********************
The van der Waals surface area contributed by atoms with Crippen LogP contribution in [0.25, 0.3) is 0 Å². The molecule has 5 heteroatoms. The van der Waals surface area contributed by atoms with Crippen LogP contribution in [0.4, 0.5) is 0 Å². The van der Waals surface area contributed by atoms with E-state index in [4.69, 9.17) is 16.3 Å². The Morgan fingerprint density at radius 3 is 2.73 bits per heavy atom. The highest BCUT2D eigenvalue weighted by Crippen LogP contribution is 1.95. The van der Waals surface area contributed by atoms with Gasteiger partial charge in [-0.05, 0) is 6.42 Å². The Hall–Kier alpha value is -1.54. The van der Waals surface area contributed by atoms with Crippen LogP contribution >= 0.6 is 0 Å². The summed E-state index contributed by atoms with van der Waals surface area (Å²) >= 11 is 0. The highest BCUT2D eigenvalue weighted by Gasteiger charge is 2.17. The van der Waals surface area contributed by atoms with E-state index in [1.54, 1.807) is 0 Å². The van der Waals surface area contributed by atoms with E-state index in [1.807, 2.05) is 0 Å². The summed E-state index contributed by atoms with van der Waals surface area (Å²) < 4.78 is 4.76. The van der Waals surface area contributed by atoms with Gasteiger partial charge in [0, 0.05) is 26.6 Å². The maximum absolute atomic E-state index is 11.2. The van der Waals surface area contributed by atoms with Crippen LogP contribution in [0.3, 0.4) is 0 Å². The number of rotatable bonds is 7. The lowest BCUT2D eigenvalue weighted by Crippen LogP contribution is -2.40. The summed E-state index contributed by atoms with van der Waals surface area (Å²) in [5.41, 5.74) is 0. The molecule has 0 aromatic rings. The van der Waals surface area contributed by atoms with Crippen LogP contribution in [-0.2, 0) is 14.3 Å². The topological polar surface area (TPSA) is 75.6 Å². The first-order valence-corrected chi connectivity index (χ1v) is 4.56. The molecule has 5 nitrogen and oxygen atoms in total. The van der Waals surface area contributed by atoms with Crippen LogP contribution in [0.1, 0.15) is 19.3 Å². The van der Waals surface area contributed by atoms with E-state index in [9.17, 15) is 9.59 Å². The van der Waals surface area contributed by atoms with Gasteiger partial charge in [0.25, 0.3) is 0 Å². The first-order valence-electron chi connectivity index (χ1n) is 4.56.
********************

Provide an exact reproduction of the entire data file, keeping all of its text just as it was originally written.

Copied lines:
The van der Waals surface area contributed by atoms with Crippen LogP contribution in [0.25, 0.3) is 0 Å². The molecule has 5 heteroatoms. The van der Waals surface area contributed by atoms with Crippen LogP contribution in [0.4, 0.5) is 0 Å². The van der Waals surface area contributed by atoms with E-state index in [4.69, 9.17) is 16.3 Å². The Morgan fingerprint density at radius 3 is 2.73 bits per heavy atom. The highest BCUT2D eigenvalue weighted by Crippen LogP contribution is 1.95. The van der Waals surface area contributed by atoms with Gasteiger partial charge in [-0.05, 0) is 6.42 Å². The Hall–Kier alpha value is -1.54. The van der Waals surface area contributed by atoms with Crippen LogP contribution >= 0.6 is 0 Å². The summed E-state index contributed by atoms with van der Waals surface area (Å²) >= 11 is 0. The highest BCUT2D eigenvalue weighted by Gasteiger charge is 2.17. The van der Waals surface area contributed by atoms with E-state index in [1.54, 1.807) is 0 Å². The van der Waals surface area contributed by atoms with E-state index in [1.807, 2.05) is 0 Å². The summed E-state index contributed by atoms with van der Waals surface area (Å²) < 4.78 is 4.76. The van der Waals surface area contributed by atoms with Gasteiger partial charge in [0, 0.05) is 26.6 Å². The maximum absolute atomic E-state index is 11.2. The van der Waals surface area contributed by atoms with Crippen LogP contribution in [0.3, 0.4) is 0 Å². The number of rotatable bonds is 7. The lowest BCUT2D eigenvalue weighted by Crippen LogP contribution is -2.40. The summed E-state index contributed by atoms with van der Waals surface area (Å²) in [5.41, 5.74) is 0. The molecule has 0 aromatic rings. The van der Waals surface area contributed by atoms with Crippen LogP contribution in [-0.2, 0) is 14.3 Å². The topological polar surface area (TPSA) is 75.6 Å². The first-order valence-corrected chi connectivity index (χ1v) is 4.56. The molecule has 5 nitrogen and oxygen atoms in total. The van der Waals surface area contributed by atoms with Crippen LogP contribution in [0.1, 0.15) is 19.3 Å². The van der Waals surface area contributed by atoms with E-state index in [9.17, 15) is 9.59 Å². The van der Waals surface area contributed by atoms with Gasteiger partial charge in [0.25, 0.3) is 0 Å². The first-order valence-electron chi connectivity index (χ1n) is 4.56.